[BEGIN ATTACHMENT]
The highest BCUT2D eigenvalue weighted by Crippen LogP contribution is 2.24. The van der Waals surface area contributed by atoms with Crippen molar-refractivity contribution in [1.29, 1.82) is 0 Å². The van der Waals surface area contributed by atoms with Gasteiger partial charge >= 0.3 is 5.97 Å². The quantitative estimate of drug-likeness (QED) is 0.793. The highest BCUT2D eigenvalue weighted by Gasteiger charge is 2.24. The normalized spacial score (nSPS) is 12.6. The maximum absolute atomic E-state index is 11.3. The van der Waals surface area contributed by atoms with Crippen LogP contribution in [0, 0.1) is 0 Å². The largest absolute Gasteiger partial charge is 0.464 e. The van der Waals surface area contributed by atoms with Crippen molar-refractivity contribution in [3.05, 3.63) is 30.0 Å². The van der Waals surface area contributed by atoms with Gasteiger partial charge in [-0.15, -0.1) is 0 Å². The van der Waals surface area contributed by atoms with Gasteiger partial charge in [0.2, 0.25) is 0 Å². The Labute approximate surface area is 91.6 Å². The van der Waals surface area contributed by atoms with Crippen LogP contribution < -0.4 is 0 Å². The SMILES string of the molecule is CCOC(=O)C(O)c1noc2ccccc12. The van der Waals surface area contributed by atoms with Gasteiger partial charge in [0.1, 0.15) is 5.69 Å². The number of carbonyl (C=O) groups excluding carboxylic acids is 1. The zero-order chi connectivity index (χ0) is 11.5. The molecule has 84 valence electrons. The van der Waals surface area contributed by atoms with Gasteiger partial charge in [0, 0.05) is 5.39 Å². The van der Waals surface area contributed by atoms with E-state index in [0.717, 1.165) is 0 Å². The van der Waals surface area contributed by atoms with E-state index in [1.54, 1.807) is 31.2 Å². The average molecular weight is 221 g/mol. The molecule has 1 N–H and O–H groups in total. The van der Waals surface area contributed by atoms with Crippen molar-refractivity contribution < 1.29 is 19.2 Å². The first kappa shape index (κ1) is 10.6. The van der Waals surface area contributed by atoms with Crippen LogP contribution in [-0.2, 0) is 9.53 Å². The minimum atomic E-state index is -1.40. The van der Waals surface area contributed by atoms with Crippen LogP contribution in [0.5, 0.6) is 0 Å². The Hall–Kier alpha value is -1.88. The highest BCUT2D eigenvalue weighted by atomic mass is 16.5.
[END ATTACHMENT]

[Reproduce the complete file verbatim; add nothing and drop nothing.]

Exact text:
The highest BCUT2D eigenvalue weighted by Crippen LogP contribution is 2.24. The van der Waals surface area contributed by atoms with Crippen molar-refractivity contribution in [1.29, 1.82) is 0 Å². The van der Waals surface area contributed by atoms with Gasteiger partial charge >= 0.3 is 5.97 Å². The quantitative estimate of drug-likeness (QED) is 0.793. The highest BCUT2D eigenvalue weighted by Gasteiger charge is 2.24. The normalized spacial score (nSPS) is 12.6. The maximum absolute atomic E-state index is 11.3. The van der Waals surface area contributed by atoms with Crippen LogP contribution in [0, 0.1) is 0 Å². The largest absolute Gasteiger partial charge is 0.464 e. The van der Waals surface area contributed by atoms with Crippen molar-refractivity contribution in [3.05, 3.63) is 30.0 Å². The van der Waals surface area contributed by atoms with Gasteiger partial charge in [-0.15, -0.1) is 0 Å². The van der Waals surface area contributed by atoms with Gasteiger partial charge in [0.2, 0.25) is 0 Å². The Labute approximate surface area is 91.6 Å². The van der Waals surface area contributed by atoms with Crippen LogP contribution < -0.4 is 0 Å². The SMILES string of the molecule is CCOC(=O)C(O)c1noc2ccccc12. The van der Waals surface area contributed by atoms with Gasteiger partial charge in [0.1, 0.15) is 5.69 Å². The number of carbonyl (C=O) groups excluding carboxylic acids is 1. The zero-order chi connectivity index (χ0) is 11.5. The molecule has 84 valence electrons. The van der Waals surface area contributed by atoms with Gasteiger partial charge in [0, 0.05) is 5.39 Å². The van der Waals surface area contributed by atoms with E-state index in [0.717, 1.165) is 0 Å². The van der Waals surface area contributed by atoms with E-state index in [1.54, 1.807) is 31.2 Å². The average molecular weight is 221 g/mol. The molecule has 1 N–H and O–H groups in total. The van der Waals surface area contributed by atoms with Crippen molar-refractivity contribution < 1.29 is 19.2 Å². The first kappa shape index (κ1) is 10.6. The van der Waals surface area contributed by atoms with Crippen LogP contribution in [-0.2, 0) is 9.53 Å². The minimum atomic E-state index is -1.40. The van der Waals surface area contributed by atoms with Crippen LogP contribution in [0.5, 0.6) is 0 Å². The Hall–Kier alpha value is -1.88. The highest BCUT2D eigenvalue weighted by atomic mass is 16.5.